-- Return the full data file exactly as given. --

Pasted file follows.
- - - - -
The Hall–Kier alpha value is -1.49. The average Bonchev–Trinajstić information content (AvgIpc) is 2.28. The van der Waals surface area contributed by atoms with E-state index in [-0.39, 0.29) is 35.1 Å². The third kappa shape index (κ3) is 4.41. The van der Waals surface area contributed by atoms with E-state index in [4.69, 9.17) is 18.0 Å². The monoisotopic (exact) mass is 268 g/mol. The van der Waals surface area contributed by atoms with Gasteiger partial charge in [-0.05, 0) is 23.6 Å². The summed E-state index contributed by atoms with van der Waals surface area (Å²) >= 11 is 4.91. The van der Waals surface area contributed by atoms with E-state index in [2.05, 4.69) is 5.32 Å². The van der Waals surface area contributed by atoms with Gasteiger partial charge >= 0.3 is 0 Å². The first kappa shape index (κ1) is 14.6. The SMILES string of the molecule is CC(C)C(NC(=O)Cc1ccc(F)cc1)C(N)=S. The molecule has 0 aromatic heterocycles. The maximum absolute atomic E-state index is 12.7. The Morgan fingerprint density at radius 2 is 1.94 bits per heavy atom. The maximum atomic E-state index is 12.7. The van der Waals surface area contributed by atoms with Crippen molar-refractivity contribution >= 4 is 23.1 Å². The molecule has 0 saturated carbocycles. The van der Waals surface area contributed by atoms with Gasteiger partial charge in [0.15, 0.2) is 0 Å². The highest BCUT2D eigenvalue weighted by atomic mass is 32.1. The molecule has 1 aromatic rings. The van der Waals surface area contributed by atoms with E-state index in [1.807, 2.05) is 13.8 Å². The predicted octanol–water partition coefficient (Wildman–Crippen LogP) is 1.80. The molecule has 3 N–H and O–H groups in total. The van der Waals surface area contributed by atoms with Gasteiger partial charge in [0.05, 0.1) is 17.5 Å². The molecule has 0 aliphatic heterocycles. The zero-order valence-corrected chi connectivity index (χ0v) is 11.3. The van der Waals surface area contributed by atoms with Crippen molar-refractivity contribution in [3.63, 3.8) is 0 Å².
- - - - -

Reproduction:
The Hall–Kier alpha value is -1.49. The average Bonchev–Trinajstić information content (AvgIpc) is 2.28. The van der Waals surface area contributed by atoms with E-state index in [-0.39, 0.29) is 35.1 Å². The third kappa shape index (κ3) is 4.41. The van der Waals surface area contributed by atoms with E-state index in [4.69, 9.17) is 18.0 Å². The monoisotopic (exact) mass is 268 g/mol. The van der Waals surface area contributed by atoms with Gasteiger partial charge in [-0.05, 0) is 23.6 Å². The summed E-state index contributed by atoms with van der Waals surface area (Å²) >= 11 is 4.91. The van der Waals surface area contributed by atoms with E-state index in [2.05, 4.69) is 5.32 Å². The van der Waals surface area contributed by atoms with Gasteiger partial charge >= 0.3 is 0 Å². The first kappa shape index (κ1) is 14.6. The SMILES string of the molecule is CC(C)C(NC(=O)Cc1ccc(F)cc1)C(N)=S. The molecule has 0 aromatic heterocycles. The maximum absolute atomic E-state index is 12.7. The Morgan fingerprint density at radius 2 is 1.94 bits per heavy atom. The maximum atomic E-state index is 12.7. The van der Waals surface area contributed by atoms with Crippen molar-refractivity contribution >= 4 is 23.1 Å². The molecule has 0 saturated carbocycles. The van der Waals surface area contributed by atoms with Gasteiger partial charge in [0.15, 0.2) is 0 Å². The highest BCUT2D eigenvalue weighted by atomic mass is 32.1. The molecule has 1 aromatic rings. The van der Waals surface area contributed by atoms with E-state index in [1.807, 2.05) is 13.8 Å². The predicted octanol–water partition coefficient (Wildman–Crippen LogP) is 1.80. The molecule has 3 N–H and O–H groups in total. The van der Waals surface area contributed by atoms with Gasteiger partial charge in [0.05, 0.1) is 17.5 Å². The molecule has 0 aliphatic heterocycles. The zero-order valence-corrected chi connectivity index (χ0v) is 11.3. The van der Waals surface area contributed by atoms with Crippen molar-refractivity contribution in [3.63, 3.8) is 0 Å².